• 23201 NE 10th Ave, Ridgefield, WA

Alan Schurman Obituary

As a young boy, Alan Schurman’s family collected and restored old tractors, saving them from the junk man. In 1950, Alan’s father, Paul Schurman held the “First Steam Threshing Bee on the West Coast,” displaying and operating old farm equipment. In 1951, Alan’s uncle, Clyde Schurman and his father, Paul Schurman, saved and restored a rare Compound Russel Steam Traction Engine, documented in an article published in Iron-Man Album magazine of July 1951. Alan was only eight years old in 1950, just a spectator. Over time, his father’s and uncle’s love of old machinery became Alan’s passion.

Alan graduated from the Oregon Institute of Technology, Klamath Falls Oregon, with a degree in Engineering, and became a teacher at Clark College in Vancouver. Years later, Alan became the manager of the Schurman family machine shop, founded by his father. He worked there until retiring, then used his engineering and metal fabricating skills to restore antique tractors and engines. He also collected old iron. Starting in 1995, Alan hosted the “Antique Tractor, Engine Show and Flea Market,” held annually in July at the Schurman Iron Ranch, Ridgefield, Washington. In 2016, Alan was elected to the National Early Day Gas Engine and Tractor Association, Hall of Fame, “honoring those who have made significant contributions to the collection, preservation, and exhibition of antique tractors, engines, and equipment.”

Alan’s skill in restoring rare tractors to original condition was widely known. Tractors restored include those made by; Holt, Best, Yuba, Samson and Bean. Recent projects include a 1918 Holt 120hp Caterpillar, and a 1917 Samson Sieve-Grip tractor. Alan’s most ambitious project, started seven years ago, was the reconstruction of three large Best 75hp tractors, each weighing 14-tons. Alan started with just half of the needed parts. He fabricated all missing parts, including the; sprockets, transmissions, final drives, tracks and frames. One tractor required the construction of massive 7.5 foot diameter wheels. This monumental project was nearing completion when Alan passed. In restoring old tractors, Alan’s skills were legendary; both as an engineer, and as a machinist and welder. He was loved and deeply appreciated by those that knew him, and respected by all who shared his passion for old machinery. He was a man of integrity, honesty, a man willing to share his knowledge and willing to help others.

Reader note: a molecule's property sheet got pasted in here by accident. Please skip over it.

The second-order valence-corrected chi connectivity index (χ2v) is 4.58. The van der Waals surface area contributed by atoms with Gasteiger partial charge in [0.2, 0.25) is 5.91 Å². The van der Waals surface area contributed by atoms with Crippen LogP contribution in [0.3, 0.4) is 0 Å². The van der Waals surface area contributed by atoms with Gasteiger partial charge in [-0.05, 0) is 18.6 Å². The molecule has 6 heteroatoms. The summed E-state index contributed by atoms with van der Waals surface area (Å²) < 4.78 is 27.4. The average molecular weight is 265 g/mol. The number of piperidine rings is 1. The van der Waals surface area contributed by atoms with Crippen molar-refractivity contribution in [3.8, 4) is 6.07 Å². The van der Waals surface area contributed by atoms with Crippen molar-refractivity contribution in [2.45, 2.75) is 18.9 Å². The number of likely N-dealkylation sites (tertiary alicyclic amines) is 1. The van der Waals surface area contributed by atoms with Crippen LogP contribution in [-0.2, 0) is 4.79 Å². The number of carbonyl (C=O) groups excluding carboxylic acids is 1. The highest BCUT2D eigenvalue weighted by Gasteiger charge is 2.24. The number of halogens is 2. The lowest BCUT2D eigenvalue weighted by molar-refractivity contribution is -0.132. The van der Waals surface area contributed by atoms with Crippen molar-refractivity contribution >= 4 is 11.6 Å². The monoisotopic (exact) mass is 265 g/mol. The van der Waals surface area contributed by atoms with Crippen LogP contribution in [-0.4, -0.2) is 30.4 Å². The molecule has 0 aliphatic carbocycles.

Someone that will be sincerely missed.

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Matt Houghton, Alan Schurman, Paul Schurman

Paul Schurman Obituary

Paul Eugene Schurman, 86, a 60-year resident of Ridgefield, WA, died peacefully at home January 31, 2007. Born November 29, 1920 to Frank and Evangeline (Eckert) Schurman, Paul was raised on a farm in La Center, WA and graduated from La Center High School. He was deeply interested in clock and watch repair along with preserving antique farm equipment. Paul enjoyed using the old equipment, and his steam traction engines have been in many parades and at the Clark County Fair for many decades. He worked as a machinist in Portland, OR during WWII and furthered this by starting his own machine business in Ridgefield in 1957. ‘Paul Schurman Machine’ is still being run by Paul’s oldest son, Alan, and Alan’s daughter and son-in-law. Paul also served on the board of Pioneer School District, and was a member of the National Clock & Watch Association, and the Early Day Gas Engine & Tractor Association. Paul was preceded in death by his first wife, Edith (Hatfield) Schurman; daughter, Nancy Anne; brother, Clyde Schurman; and his sister, Helen Barclay. He is survived by his wife, Sue; sister, Florence; children, Alan, Frank, Dale, Lisa, Keith, and Misty; foster son, Cliff Benson; 16 grandchildren, and eight great-grandchildren. A memorial service will be held Sunday, February 4, 2007, 3:00pm, at Evergreen Memorial Gardens Funeral Chapel, Vancouver, WA 98684. Memorials can be given to Antique Implements Society, Brooks, OR, c/o Alan Schurman, 23100 NE 10th Ave, Ridgefield, WA 98642.

as published in the Columbian on February 2, 2007

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